The welcome at Camping Le Rupé was excellent, but its facilities leave a little to be desired. At French campsites toilet seats, toilet paper, soap and hand-drying facilities are not things that we expect, so their absence here didn’t make us think badly of the place. What did irk was the lack of hot water, both evening and morning, and the strobing lights in over half of the toilet and shower cubicles. The redeeming feature of the place* is that it offers a free shuttle bus at 9.30 in the morning, to take campers to the nearest metro station. That saved faff with having to catch a bus on the outward leg.

Having perused the Tourist Information service’s brochure of ‘things to do in Toulouse’ over coffee on arrival in town, the only thing that really struck us as a bit different to anything else we’ve already seen on this trip was the medical history museum. So, that’s where we went (we would also have visited the medical instruments museum next door, in the same building, if it didn’t (bizarrely) keep different hours).  

The museum is well hidden, in the building on the far bank of the river in this shot

I’ve a feeling that we probably spent longer looking at the exhibits than the average visitor (only two others overlapped with our visit; they stayed about 10 minutes), as after about three quarters of an hour the receptionist came and found us, commented that we were finding it interesting and clarified that we were allowed to take photos. A short while later we had exhausted the three rooms of exhibits, so off back across town we went.

It turned out that twelve thirty was a little late to arrive at the restaurants above the Marché Victor Hugo, as neither of our choices had a table left. Having already been there at the beginning of August (a good recommendation Humphrey - thank you again), we knew it was worth a wait, so wait we did, for our last meal out of this trip.

There was no food envy for either of us as starters arrived, both being happy with our respective choices

Whilst this photo makes it look like Mick has food envy for my main course, his was excellent too

Mick reckoned he had the best pudding (four mini-deserts, plus coffee), but I didn’t share his opinion. Flan is my favourite.

We could have wandered around a bit more after lunch, but we felt no need, having already spent a few days here earlier in the year. A very efficient couple of metro rides and a bus took us back to within a five minute walk of Colin.

(*I’m not sure whether it’s a good feature that it’s by far the most secure campsite at which we have ever stayed. Two barriers have to be opened for vehicle entry or exit, and a separate pedestrian gate also requires a code for access.)

Thursday, 15 December 2016

Thursday 15 December – Toulouse

Where’s Colin? He’s at Camping Le Rupé on the north side of Toulouse (at 43.65604, 1.41607), where (with an ACSI card) it costs €17 per night, plus tourist tax. Last night he was at the Aire at Narbonne (€9, including electric) – another repeat visit from a few weeks back.

Feeling a little under the weather, I couldn’t motivate myself to move to an upright position to pen a blog post last night, so I’ll cover two days in this post.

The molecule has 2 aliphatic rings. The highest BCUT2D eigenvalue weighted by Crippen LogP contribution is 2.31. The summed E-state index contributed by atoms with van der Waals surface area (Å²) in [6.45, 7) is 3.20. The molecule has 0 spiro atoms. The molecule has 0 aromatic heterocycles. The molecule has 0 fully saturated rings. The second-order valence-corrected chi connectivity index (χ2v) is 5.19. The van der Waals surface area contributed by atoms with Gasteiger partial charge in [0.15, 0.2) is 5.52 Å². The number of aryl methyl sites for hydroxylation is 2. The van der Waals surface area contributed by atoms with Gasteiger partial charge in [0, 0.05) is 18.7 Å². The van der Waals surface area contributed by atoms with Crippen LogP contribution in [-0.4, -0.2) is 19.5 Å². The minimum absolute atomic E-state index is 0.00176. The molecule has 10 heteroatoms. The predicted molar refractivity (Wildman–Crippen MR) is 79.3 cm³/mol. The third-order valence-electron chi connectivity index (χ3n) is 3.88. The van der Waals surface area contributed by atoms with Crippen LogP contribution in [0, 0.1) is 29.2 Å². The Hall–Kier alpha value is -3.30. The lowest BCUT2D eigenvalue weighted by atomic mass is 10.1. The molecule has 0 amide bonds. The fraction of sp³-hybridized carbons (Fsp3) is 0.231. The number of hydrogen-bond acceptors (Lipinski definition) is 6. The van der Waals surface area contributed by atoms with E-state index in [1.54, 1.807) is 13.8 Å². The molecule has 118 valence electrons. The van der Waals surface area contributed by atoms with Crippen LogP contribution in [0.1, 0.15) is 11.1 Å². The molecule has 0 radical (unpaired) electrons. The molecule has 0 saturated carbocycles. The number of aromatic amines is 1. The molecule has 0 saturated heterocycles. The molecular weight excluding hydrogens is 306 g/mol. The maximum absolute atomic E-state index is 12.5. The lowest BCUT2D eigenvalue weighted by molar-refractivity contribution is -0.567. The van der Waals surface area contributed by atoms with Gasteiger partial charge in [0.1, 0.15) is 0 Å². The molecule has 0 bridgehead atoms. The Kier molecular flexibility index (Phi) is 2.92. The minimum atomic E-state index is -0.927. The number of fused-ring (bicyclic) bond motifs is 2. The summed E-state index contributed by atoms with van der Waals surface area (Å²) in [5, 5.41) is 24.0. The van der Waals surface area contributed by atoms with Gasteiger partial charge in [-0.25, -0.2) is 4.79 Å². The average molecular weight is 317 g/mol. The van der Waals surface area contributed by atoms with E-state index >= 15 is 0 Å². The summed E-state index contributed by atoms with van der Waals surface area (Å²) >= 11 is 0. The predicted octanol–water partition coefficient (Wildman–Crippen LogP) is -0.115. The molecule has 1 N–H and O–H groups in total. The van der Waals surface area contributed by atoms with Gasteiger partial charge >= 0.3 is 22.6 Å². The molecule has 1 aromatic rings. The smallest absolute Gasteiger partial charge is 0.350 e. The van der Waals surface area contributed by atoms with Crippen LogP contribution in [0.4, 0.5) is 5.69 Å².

Winding back to yesterday morning, I greeted the day with a trundle along the seafront at Roses, observing as I went that exercise seems to be quite a normal part of life in Spain. We’ve noted the same in most places that we’ve been: if there’s a walk/cycle way then there will be people out using it, and not just the occasional cyclist and a handful of dog walkers. Yesterday morning the moon had not yet set, the sun was not even giving a hint of orange in the sky to the east, yet non-dog walkers were out in force on the sea-front promenade. When I’m at home, it’s rare to see anyone out on any of my regular routes unless they have dog with them.

The sight of the large moon sinking towards the horizon was far more impressive in reality and this snap makes it look!

The other notable feature of yesterday was prostitutes. Not in Roses, but rather as we drove north out of Spain and into France. We’ve noticed (both on this trip and previously) that whenever you’re driving a non-toll road which runs adjacent to a toll motorway in a rural area, there will be, dotted at regular intervals along it, solo women sitting in chairs (often a plastic garden chair, but sometimes a deckchair, a wooden dining chair or even an armchair) at the roadside, in the middle of nowhere. We’ve only seen it in relatively warm places, but even so, some seem more appropriate dressed for the current temperatures than others. To us, it just seems a bit odd to see such blatant prostitution in broad daylight in such locations.

By the time we got to Narbonne, we had lost the sunny warm weather and accordingly the women sitting on their roadside chairs had dwindled to none. Why back to Narbonne? Only because it broke the journey to Toulouse into two, we liked Narbonne, and we knew the Aire there was okay.

As it happened, we could have been anywhere last night, as aside from a brief foray to the shopping centre across the road, we did nothing after our arrival. I was feeling exhausted and lurgi-ish by then and lying on the sofa with a book was about as much as I wanted to exert myself.